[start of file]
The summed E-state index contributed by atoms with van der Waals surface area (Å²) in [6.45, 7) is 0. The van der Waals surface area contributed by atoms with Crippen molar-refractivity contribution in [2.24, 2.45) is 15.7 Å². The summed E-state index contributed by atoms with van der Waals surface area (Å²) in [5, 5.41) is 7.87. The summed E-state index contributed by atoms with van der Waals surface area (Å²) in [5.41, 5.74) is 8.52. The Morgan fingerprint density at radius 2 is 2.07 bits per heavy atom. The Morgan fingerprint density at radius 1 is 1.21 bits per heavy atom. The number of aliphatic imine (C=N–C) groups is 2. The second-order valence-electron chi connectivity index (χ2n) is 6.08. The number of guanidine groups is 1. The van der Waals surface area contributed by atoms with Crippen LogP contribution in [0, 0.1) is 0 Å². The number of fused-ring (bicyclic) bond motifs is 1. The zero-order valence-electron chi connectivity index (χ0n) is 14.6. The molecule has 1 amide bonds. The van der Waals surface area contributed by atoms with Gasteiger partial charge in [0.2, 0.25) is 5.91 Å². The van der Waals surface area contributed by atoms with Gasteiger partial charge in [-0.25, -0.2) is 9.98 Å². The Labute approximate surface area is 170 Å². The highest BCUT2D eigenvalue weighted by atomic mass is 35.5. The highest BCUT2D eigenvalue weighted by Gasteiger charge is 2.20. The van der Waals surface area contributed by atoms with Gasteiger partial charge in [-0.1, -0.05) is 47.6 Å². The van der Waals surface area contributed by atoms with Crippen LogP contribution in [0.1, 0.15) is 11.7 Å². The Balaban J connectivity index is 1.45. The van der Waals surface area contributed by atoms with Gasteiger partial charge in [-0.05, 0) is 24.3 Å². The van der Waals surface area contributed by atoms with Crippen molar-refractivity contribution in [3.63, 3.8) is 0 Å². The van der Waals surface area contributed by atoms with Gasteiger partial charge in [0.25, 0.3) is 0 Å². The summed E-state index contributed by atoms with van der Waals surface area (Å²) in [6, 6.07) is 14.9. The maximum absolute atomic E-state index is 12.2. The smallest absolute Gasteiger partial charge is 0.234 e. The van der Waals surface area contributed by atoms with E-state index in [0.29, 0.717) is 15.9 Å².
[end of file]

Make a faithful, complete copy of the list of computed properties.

The summed E-state index contributed by atoms with van der Waals surface area (Å²) in [6.45, 7) is 0. The van der Waals surface area contributed by atoms with Crippen molar-refractivity contribution in [2.24, 2.45) is 15.7 Å². The summed E-state index contributed by atoms with van der Waals surface area (Å²) in [5, 5.41) is 7.87. The summed E-state index contributed by atoms with van der Waals surface area (Å²) in [5.41, 5.74) is 8.52. The Morgan fingerprint density at radius 2 is 2.07 bits per heavy atom. The Morgan fingerprint density at radius 1 is 1.21 bits per heavy atom. The number of aliphatic imine (C=N–C) groups is 2. The second-order valence-electron chi connectivity index (χ2n) is 6.08. The number of guanidine groups is 1. The van der Waals surface area contributed by atoms with Crippen LogP contribution in [0, 0.1) is 0 Å². The number of fused-ring (bicyclic) bond motifs is 1. The zero-order valence-electron chi connectivity index (χ0n) is 14.6. The molecule has 1 amide bonds. The van der Waals surface area contributed by atoms with Gasteiger partial charge in [0.2, 0.25) is 5.91 Å². The van der Waals surface area contributed by atoms with Gasteiger partial charge in [-0.25, -0.2) is 9.98 Å². The Labute approximate surface area is 170 Å². The highest BCUT2D eigenvalue weighted by atomic mass is 35.5. The highest BCUT2D eigenvalue weighted by Gasteiger charge is 2.20. The van der Waals surface area contributed by atoms with Gasteiger partial charge in [-0.1, -0.05) is 47.6 Å². The van der Waals surface area contributed by atoms with Crippen LogP contribution in [0.1, 0.15) is 11.7 Å². The Balaban J connectivity index is 1.45. The van der Waals surface area contributed by atoms with Gasteiger partial charge in [-0.05, 0) is 24.3 Å². The van der Waals surface area contributed by atoms with Crippen molar-refractivity contribution in [3.63, 3.8) is 0 Å². The van der Waals surface area contributed by atoms with Gasteiger partial charge in [0.25, 0.3) is 0 Å². The summed E-state index contributed by atoms with van der Waals surface area (Å²) in [6, 6.07) is 14.9. The maximum absolute atomic E-state index is 12.2. The smallest absolute Gasteiger partial charge is 0.234 e. The van der Waals surface area contributed by atoms with E-state index in [0.29, 0.717) is 15.9 Å².